Levine: Dominant Jon Lester Toys With No-No, Goes Distance In Win

By Bruce Levine–

CHICAGO (CBS) — On the 44th anniversary of the last no-hit game by a Cubs pitcher at Wrigley Field, left-hander Jon Lester got within seven outs of throwing the second no-hitter of his career.

The 32-year-old Lester cruised through the Giants’ lineup for 6 2/3 innings, allowing just a first-inning walk to Buster Posey to that point.

“You go through the first inning, you think no-hitter,” Lester admitted about his mindset every time out. “Any pitcher who tells you different is lying to you. Every time you go out there, you know when you haven’t given up a hit or have no base-runners. Yeah, it’s obviously on everybody’s mind.”

The no-hitter was broken up when Giants outfielder Hunter Pence drilled a 2-2 pitch into the left-field bleachers for his 10th homer of the season. That would be San Francisco’s only damage of the day, as Lester threw a complete-game three-hitter to lead Chicago to a 2-1 win. He improved to 15-4 while striking out four and walking two.

“Yeah, it was a terrible pitch,” Lester said of the home run ball. “I had a decent change-up today. The only one I cut (missed location) came back to the middle for him. That was obviously not where I wanted it. It at least did not end up hurting us, so I moved on and continued to make pitches after that.”

On Sept. 2, 1972, Milt Pappas fired the last no-hit game by a Chicago Cubs pitcher at Wrigley Field. Pappas had a perfect game through 8 2/3 innings, but on a 3-2 pitch to the ensuing batter, home plate umpire Bruce Froemming called it ball four. Pappas induced the next batter to pop out to complete the no-hitter.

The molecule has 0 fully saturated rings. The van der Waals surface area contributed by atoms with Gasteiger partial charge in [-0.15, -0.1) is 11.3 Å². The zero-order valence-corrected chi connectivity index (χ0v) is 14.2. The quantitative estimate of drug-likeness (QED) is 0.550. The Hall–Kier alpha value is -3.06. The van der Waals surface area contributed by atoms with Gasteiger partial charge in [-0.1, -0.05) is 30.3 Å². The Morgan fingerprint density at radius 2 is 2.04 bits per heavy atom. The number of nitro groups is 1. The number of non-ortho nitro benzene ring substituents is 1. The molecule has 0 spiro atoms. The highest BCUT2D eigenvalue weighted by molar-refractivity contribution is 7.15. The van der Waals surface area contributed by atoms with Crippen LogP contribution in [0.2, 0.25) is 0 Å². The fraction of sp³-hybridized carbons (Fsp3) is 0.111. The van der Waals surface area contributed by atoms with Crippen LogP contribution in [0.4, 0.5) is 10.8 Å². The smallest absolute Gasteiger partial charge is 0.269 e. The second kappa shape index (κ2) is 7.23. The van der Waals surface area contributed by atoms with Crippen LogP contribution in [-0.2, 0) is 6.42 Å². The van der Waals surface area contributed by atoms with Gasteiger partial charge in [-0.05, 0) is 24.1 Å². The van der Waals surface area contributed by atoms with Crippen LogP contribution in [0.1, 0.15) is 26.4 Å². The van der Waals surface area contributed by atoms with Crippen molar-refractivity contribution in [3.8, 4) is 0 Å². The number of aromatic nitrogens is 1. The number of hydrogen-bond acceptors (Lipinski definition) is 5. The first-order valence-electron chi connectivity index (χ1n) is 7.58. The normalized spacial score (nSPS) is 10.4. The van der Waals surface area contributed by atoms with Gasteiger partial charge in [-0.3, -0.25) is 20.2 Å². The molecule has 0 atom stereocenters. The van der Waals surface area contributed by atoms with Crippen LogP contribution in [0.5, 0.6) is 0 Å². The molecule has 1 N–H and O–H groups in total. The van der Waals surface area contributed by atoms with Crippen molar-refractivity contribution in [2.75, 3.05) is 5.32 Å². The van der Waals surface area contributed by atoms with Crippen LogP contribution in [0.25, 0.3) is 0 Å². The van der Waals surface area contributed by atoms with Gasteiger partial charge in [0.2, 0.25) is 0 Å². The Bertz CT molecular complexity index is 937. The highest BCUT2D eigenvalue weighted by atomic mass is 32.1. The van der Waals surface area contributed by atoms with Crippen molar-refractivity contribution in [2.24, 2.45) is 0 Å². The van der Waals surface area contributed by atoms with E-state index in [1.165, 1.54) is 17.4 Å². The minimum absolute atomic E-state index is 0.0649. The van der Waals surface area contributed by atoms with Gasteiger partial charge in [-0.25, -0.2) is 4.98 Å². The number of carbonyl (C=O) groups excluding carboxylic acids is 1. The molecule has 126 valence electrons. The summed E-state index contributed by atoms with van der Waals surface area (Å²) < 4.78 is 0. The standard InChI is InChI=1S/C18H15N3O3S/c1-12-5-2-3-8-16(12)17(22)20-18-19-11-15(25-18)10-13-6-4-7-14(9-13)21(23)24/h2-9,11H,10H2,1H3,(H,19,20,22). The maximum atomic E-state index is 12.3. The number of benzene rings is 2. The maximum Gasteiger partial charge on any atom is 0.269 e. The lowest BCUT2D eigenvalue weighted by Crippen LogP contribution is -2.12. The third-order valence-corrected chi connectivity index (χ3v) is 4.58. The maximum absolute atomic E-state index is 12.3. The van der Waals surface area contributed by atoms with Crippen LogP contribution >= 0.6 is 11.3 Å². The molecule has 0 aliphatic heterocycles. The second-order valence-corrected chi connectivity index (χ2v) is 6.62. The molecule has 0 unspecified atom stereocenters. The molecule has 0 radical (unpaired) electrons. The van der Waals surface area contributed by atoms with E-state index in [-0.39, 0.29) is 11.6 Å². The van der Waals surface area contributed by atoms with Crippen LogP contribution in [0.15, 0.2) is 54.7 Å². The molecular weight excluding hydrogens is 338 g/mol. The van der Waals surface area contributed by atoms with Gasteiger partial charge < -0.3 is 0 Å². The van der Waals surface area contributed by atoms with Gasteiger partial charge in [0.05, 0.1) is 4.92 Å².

On Friday, the Cubs (87-47) moved to 40 games over .500 for the first time since the end of the 1945 season, when they were 98-56 before losing to the Tigers in seven games in the last World Series they played in.

The goal is to play in another World Series this year — and win it.

“The atmosphere around here is what the coaches and Joe (Maddon) preaches,” said catcher David Ross, who drove in the Cubs first run with a double. “The guys who have been around winning and the young guys who have bought into that thinking, you see this every day. I think that is what winning is, when you get that dedicated effort no matter what.”

The Cubs have won a league-best 50 games against teams that have an above-.500 winning percentage.

“The winning is great,” said Lester, who improved to 8-2 with a 1.91 ERA at Wrigley Field. “Individual stuff is obviously cool and nice, but those World Series statues look nice on your mantel too. I would rather have those.”

The Cubs’ magic number for winning the NL Central is now 14.

Bruce Levine covers the Cubs and White Sox for 670 The Score and CBSChicago.com. Follow him on Twitter @MLBBruceLevine.

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